• memory disorders
  • depression
  • diabetes
  • immune system disorders

3. Your insomnia prevents you from working

The SSA has a strict definition of disability and working capacity. To be considered a disability, your insomnia and underlying conditions must prevent you from:

  • going back to the work you previously did
  • engaging in another line of work due to your age or education
  • engaging in a substantial gainful activity (SGA)

Substantial gainful activity refers to the level of work activity and earnings. To qualify for disability, you must not earn more than the monthly SGA amount set by the SSA, which changes each year. For 2023, the SGA amount is $1470 for non-blind and $2,460 for blind individuals.

Should You Hire a Lawyer?

While you’re not required to hire a social security disability lawyer, having one is a huge help.

An experienced disability attorney like Victor Malca knows the SSA’s rules and processes like the back of his hand. He knows what the SSA wants to see and hear. So he can help you gather the right type of evidence to support your claim, increasing your chances of getting approved for disability benefits.

VICTOR MALCA – Florida Workers Compensation & Social Security Disability Attorney

Victor Malca P.A. has over 27 years of litigation experience in Workers Compensation and Social Security Disability lawsuits. His experience and continued success when fighting for his clients puts him among the most trusted workers’ compensation attorney’s in Florida. He specializes in representing injured workers on compensation benefit cases and disabled individuals claiming lost social security disability benefits.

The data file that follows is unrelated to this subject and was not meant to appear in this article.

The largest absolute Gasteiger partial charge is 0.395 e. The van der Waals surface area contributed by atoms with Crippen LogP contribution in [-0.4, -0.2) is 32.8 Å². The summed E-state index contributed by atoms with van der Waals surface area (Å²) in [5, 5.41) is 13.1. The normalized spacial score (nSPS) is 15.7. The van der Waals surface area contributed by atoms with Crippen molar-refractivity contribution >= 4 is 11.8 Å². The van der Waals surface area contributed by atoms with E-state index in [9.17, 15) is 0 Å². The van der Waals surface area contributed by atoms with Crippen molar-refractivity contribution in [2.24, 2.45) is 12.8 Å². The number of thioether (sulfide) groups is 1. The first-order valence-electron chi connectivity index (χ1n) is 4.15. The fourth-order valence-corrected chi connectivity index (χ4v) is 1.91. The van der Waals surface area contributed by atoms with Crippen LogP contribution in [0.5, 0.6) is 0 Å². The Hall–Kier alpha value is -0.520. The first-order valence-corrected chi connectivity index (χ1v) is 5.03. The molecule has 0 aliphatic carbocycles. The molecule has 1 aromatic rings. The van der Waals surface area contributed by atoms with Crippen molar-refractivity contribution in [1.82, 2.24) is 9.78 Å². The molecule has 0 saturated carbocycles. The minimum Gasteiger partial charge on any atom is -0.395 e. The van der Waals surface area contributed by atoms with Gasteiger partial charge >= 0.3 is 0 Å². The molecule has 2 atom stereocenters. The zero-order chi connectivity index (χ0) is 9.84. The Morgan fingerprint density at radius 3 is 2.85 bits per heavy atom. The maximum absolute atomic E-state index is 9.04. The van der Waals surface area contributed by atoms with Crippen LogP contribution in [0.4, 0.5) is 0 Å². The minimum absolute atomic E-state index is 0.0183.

Book a free consultation today. Our unwavering advocacy for employee rights and privileges are recognized by our past clients across South Florida.

About The Author

Judy Ponio is a writer and editor for the Victor Malca Law P.A. website and blog. She enjoys helping people in need with questions about social security disability and workers compensation law. She has a passion for helping those in need and the elderly with accurate legal information that can make a positive difference in their lives.